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If rs#0, is 1/r + 1/s = 4 ?
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10 Oct 2010, 05:29
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76% (01:04) correct 24% (01:37) wrong based on 365 sessions
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If rs#0, is 1/r + 1/s = 4 ? (1) r + s = 4rs (2) r = s OA is "A". That's only A is sufficient. but I presume that that answer should be "C" because for me r=s , if I substitute in the equation then 1/r + 1/r = 2/r = 4 r = 1/2 and I am able to prove the condition. Although, OG has taken values of r and s to prove that 2nd condition is not sufficient, then why not try to put some values for r and s in the 1st option too? Please help
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Re: OG 10 Qn: 246
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10 Oct 2010, 05:38
zerotoinfinite2006 wrote: If \(rs <> 0\), is \frac{1}{r} + \frac{1}{s} = 4? r + s = 4rs r = s Please note that <> in the question should be read as "Not Equal To". OA is "A". That's only A is sufficient. but I presume that that answer should be "C" because for me r=s , if I substitute in the equation then 1/r + 1/r = 2/r = 4 r = 1/2 and I am able to prove the condition. Although, OG has taken values of r and s to prove that 2nd condition is not sufficient, then why not try to put some values for r and s in the 1st option too? Please help Question: is \(\frac{1}{r}+\frac{1}{s}=4\) > is \(\frac{r+s}{rs}=4\) > is \(r+s=4rs\)? (1) \(r+s=4rs\), directly answers the question. Sufficient. (2) \(r = s\), the question becomes: is \(\frac{1}{r}+\frac{1}{r}=4\) ? > is \(r=\frac{1}{2}\)? but we dont' know whether \(r=\frac{1}{2}\). Not sufficient. Answer: A.
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Re: OG 10 Qn: 246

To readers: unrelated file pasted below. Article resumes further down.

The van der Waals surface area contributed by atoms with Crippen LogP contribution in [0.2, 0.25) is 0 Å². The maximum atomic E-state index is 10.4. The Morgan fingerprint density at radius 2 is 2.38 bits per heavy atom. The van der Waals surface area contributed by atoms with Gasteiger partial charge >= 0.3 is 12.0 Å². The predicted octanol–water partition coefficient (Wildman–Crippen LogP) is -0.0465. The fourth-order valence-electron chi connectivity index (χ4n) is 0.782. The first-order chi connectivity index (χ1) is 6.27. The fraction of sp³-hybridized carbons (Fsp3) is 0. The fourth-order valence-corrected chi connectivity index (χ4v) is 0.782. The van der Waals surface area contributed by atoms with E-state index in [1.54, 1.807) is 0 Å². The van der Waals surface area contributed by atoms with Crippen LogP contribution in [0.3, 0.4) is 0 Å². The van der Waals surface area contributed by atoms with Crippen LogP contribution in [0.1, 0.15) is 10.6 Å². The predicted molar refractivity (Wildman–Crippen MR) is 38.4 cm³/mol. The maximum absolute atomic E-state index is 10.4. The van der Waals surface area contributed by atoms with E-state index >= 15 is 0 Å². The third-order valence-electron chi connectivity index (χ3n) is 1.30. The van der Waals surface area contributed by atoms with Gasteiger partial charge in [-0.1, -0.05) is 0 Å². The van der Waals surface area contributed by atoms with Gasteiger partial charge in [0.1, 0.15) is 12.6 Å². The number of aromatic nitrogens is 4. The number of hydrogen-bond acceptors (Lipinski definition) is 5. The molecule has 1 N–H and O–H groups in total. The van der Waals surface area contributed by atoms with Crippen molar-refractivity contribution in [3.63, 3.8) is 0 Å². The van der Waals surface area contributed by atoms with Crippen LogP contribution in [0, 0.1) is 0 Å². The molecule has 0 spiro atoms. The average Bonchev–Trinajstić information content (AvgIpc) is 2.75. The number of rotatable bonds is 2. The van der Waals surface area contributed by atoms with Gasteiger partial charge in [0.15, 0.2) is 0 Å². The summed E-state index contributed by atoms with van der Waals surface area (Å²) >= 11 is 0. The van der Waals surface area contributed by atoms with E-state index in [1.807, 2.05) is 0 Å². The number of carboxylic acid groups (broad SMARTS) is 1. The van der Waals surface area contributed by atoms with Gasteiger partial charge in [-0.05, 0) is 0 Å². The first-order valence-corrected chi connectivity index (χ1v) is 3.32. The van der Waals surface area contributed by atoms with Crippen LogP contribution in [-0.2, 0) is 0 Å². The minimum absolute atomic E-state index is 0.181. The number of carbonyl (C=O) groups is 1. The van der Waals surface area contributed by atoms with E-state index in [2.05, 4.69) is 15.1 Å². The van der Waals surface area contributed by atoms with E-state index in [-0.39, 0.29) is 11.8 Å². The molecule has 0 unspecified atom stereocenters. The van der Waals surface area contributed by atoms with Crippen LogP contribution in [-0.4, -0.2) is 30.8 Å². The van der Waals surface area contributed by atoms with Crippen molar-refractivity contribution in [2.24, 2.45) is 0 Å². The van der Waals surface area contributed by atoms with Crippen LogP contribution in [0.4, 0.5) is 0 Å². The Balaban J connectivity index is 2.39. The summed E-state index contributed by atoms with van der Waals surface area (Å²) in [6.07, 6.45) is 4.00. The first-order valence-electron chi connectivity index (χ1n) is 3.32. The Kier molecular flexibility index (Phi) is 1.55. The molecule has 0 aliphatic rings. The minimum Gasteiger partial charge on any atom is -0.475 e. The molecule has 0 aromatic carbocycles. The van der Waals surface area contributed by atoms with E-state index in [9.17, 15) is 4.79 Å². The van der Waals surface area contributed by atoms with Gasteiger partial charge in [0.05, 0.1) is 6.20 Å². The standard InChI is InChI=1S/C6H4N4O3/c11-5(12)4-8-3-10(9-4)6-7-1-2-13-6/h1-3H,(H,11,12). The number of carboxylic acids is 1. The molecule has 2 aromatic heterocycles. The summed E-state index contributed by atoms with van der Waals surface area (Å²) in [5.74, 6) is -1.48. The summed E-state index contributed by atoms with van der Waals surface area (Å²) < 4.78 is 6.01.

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30 Nov 2010, 11:24
Hi if i go the algebric way on statement 1 i get it right but statement 2 i get it wrong so I am kinda confused eg statement 2 sates r = s
so lets see 1/r + 1/s = 4 can be written as r + s = 4 rs so replacing r we get 2s = 4s^2 s = 1/2 so statement 2 is also sufficient hence ans is D but this is not correct



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Re: If rs#0, is 1/r + 1/s = 4 ?
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05 Jul 2013, 02:52
Hi Bunuel/Instructors, I have ac confusion here in this Q. as to How you & the OG deduce: 1/r +1/s as (r+s)/rs. I know it is by taking LCM but one IMO shouldnt generalize it. As teh same holds true for 1/4+1/3 BUT CANNOT for 1/4 +1/12. SO IMO: the solution should be: (from A) rs=4rs => s=4rsr => r=s/(4s1) putting value in 1/r +1/s becomes (4s1)/s + 1/s => 4s/s => 4 Please correct me OR let me know if my concepts are not correct as I want this to clear so that I can avoid any mistakes. Thanks !!



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Re: If rs#0, is 1/r + 1/s = 4 ?
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05 Jul 2013, 02:58
p111 wrote: Hi Bunuel/Instructors, I have ac confusion here in this Q. as to How you & the OG deduce: 1/r +1/s as (r+s)/rs. I know it is by taking LCM but one IMO shouldnt generalize it. As teh same holds true for 1/4+1/3 BUT CANNOT for 1/4 +1/12. SO IMO: the solution should be: (from A) rs=4rs => s=4rsr => r=s/(4s1) putting value in 1/r +1/s becomes (4s1)/s + 1/s => 4s/s => 4 Please correct me OR let me know if my concepts are not correct as I want this to clear so that I can avoid any mistakes. Thanks !! Its' BASIC algebra: \(\frac{1}{r}+\frac{1}{s}=\frac{s}{rs}+\frac{r}{rs}=\frac{s+r}{rs}\).
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Re: OG 10 Qn: 246
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07 Jul 2013, 19:29
Bunuel wrote: zerotoinfinite2006 wrote: If \(rs <> 0\), is \frac{1}{r} + \frac{1}{s} = 4? r + s = 4rs r = s Please note that <> in the question should be read as "Not Equal To". OA is "A". That's only A is sufficient. but I presume that that answer should be "C" because for me r=s , if I substitute in the equation then 1/r + 1/r = 2/r = 4 r = 1/2 and I am able to prove the condition. Although, OG has taken values of r and s to prove that 2nd condition is not sufficient, then why not try to put some values for r and s in the 1st option too? Please help Question: is \(\frac{1}{r}+\frac{1}{s}=4\) > is \(\frac{r+s}{rs}=4\) > is \(r+s=4rs\)? (1) \(r+s=4rs\), directly answers the question. Sufficient. (2) \(r = s\), the question becomes: is \(\frac{1}{r}+\frac{1}{r}=4\) ? > is \(r=\frac{1}{2}\)? but we dont' know whether \(r=\frac{1}{2}\). Not sufficient. Answer: A. Hi Bunuel, Could you kindly explain statement 2 clearly. From the choice, we come to the conclusion that r=s=1/2. Cant this be sufficient to answer the question? In that case, it should be (D) right.????



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Re: OG 10 Qn: 246
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07 Jul 2013, 23:08